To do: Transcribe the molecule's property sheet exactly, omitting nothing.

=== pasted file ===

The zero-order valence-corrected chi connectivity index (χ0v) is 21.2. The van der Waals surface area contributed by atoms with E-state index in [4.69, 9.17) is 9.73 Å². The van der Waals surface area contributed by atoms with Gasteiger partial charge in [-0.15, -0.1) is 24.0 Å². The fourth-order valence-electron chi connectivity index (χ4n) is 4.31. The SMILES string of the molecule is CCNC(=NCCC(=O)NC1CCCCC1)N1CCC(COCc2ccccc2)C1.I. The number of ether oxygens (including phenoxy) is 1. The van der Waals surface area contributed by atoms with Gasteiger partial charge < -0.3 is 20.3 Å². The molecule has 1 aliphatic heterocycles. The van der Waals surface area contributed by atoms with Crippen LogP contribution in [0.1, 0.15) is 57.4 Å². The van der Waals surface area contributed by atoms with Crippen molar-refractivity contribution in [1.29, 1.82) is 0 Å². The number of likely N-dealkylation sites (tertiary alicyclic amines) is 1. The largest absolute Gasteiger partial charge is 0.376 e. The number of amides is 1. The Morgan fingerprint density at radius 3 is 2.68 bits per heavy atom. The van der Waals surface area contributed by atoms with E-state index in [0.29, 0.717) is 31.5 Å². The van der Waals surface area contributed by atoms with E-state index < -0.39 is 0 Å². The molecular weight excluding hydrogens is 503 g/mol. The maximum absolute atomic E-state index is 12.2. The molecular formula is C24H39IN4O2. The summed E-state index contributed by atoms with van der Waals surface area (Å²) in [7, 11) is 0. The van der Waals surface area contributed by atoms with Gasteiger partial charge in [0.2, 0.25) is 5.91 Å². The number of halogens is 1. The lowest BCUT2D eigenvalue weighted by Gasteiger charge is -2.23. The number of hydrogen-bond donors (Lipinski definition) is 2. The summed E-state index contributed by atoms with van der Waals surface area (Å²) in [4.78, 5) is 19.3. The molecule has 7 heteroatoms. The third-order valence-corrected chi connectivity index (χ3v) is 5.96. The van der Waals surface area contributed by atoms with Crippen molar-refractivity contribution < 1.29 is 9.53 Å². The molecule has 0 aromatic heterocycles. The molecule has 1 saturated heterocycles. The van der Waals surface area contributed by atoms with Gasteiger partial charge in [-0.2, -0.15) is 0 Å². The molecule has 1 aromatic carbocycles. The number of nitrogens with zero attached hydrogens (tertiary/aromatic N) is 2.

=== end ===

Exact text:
The zero-order valence-corrected chi connectivity index (χ0v) is 21.2. The van der Waals surface area contributed by atoms with E-state index in [4.69, 9.17) is 9.73 Å². The van der Waals surface area contributed by atoms with Gasteiger partial charge in [-0.15, -0.1) is 24.0 Å². The fourth-order valence-electron chi connectivity index (χ4n) is 4.31. The SMILES string of the molecule is CCNC(=NCCC(=O)NC1CCCCC1)N1CCC(COCc2ccccc2)C1.I. The number of ether oxygens (including phenoxy) is 1. The van der Waals surface area contributed by atoms with Gasteiger partial charge < -0.3 is 20.3 Å². The molecule has 1 aliphatic heterocycles. The van der Waals surface area contributed by atoms with Crippen LogP contribution in [0.1, 0.15) is 57.4 Å². The van der Waals surface area contributed by atoms with Crippen molar-refractivity contribution in [1.29, 1.82) is 0 Å². The number of likely N-dealkylation sites (tertiary alicyclic amines) is 1. The largest absolute Gasteiger partial charge is 0.376 e. The number of amides is 1. The Morgan fingerprint density at radius 3 is 2.68 bits per heavy atom. The van der Waals surface area contributed by atoms with E-state index in [0.29, 0.717) is 31.5 Å². The van der Waals surface area contributed by atoms with E-state index < -0.39 is 0 Å². The molecular weight excluding hydrogens is 503 g/mol. The maximum absolute atomic E-state index is 12.2. The molecular formula is C24H39IN4O2. The summed E-state index contributed by atoms with van der Waals surface area (Å²) in [7, 11) is 0. The van der Waals surface area contributed by atoms with Gasteiger partial charge in [0.2, 0.25) is 5.91 Å². The number of halogens is 1. The lowest BCUT2D eigenvalue weighted by Gasteiger charge is -2.23. The number of hydrogen-bond donors (Lipinski definition) is 2. The summed E-state index contributed by atoms with van der Waals surface area (Å²) in [4.78, 5) is 19.3. The molecule has 7 heteroatoms. The third-order valence-corrected chi connectivity index (χ3v) is 5.96. The van der Waals surface area contributed by atoms with Crippen molar-refractivity contribution < 1.29 is 9.53 Å². The molecule has 0 aromatic heterocycles. The molecule has 1 saturated heterocycles. The van der Waals surface area contributed by atoms with Gasteiger partial charge in [-0.2, -0.15) is 0 Å². The molecule has 1 aromatic carbocycles. The number of nitrogens with zero attached hydrogens (tertiary/aromatic N) is 2.